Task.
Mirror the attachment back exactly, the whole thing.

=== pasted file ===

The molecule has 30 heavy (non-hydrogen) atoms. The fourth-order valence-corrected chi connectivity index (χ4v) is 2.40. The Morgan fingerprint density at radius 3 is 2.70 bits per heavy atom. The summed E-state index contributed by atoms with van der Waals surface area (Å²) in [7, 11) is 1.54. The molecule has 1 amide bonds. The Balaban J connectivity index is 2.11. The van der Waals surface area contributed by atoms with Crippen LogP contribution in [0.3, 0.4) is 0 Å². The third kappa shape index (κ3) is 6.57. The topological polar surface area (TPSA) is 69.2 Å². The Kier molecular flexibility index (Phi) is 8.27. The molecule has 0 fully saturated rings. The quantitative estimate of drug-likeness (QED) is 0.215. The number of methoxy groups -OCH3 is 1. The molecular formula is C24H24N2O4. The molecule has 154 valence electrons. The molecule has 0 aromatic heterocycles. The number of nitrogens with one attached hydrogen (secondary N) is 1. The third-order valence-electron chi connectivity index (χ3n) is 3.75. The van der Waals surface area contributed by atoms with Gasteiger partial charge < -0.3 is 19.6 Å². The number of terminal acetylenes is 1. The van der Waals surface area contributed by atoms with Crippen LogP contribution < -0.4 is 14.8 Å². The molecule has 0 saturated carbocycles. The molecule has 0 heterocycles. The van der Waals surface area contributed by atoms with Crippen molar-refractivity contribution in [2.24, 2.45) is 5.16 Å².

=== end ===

The molecule has 30 heavy (non-hydrogen) atoms. The fourth-order valence-corrected chi connectivity index (χ4v) is 2.40. The Morgan fingerprint density at radius 3 is 2.70 bits per heavy atom. The summed E-state index contributed by atoms with van der Waals surface area (Å²) in [7, 11) is 1.54. The molecule has 1 amide bonds. The Balaban J connectivity index is 2.11. The van der Waals surface area contributed by atoms with Crippen LogP contribution in [0.3, 0.4) is 0 Å². The third kappa shape index (κ3) is 6.57. The topological polar surface area (TPSA) is 69.2 Å². The Kier molecular flexibility index (Phi) is 8.27. The molecule has 0 fully saturated rings. The quantitative estimate of drug-likeness (QED) is 0.215. The number of methoxy groups -OCH3 is 1. The molecular formula is C24H24N2O4. The molecule has 154 valence electrons. The molecule has 0 aromatic heterocycles. The number of nitrogens with one attached hydrogen (secondary N) is 1. The third-order valence-electron chi connectivity index (χ3n) is 3.75. The van der Waals surface area contributed by atoms with Gasteiger partial charge < -0.3 is 19.6 Å². The number of terminal acetylenes is 1. The van der Waals surface area contributed by atoms with Crippen LogP contribution < -0.4 is 14.8 Å². The molecule has 0 saturated carbocycles. The molecule has 0 heterocycles. The van der Waals surface area contributed by atoms with Crippen molar-refractivity contribution in [2.24, 2.45) is 5.16 Å².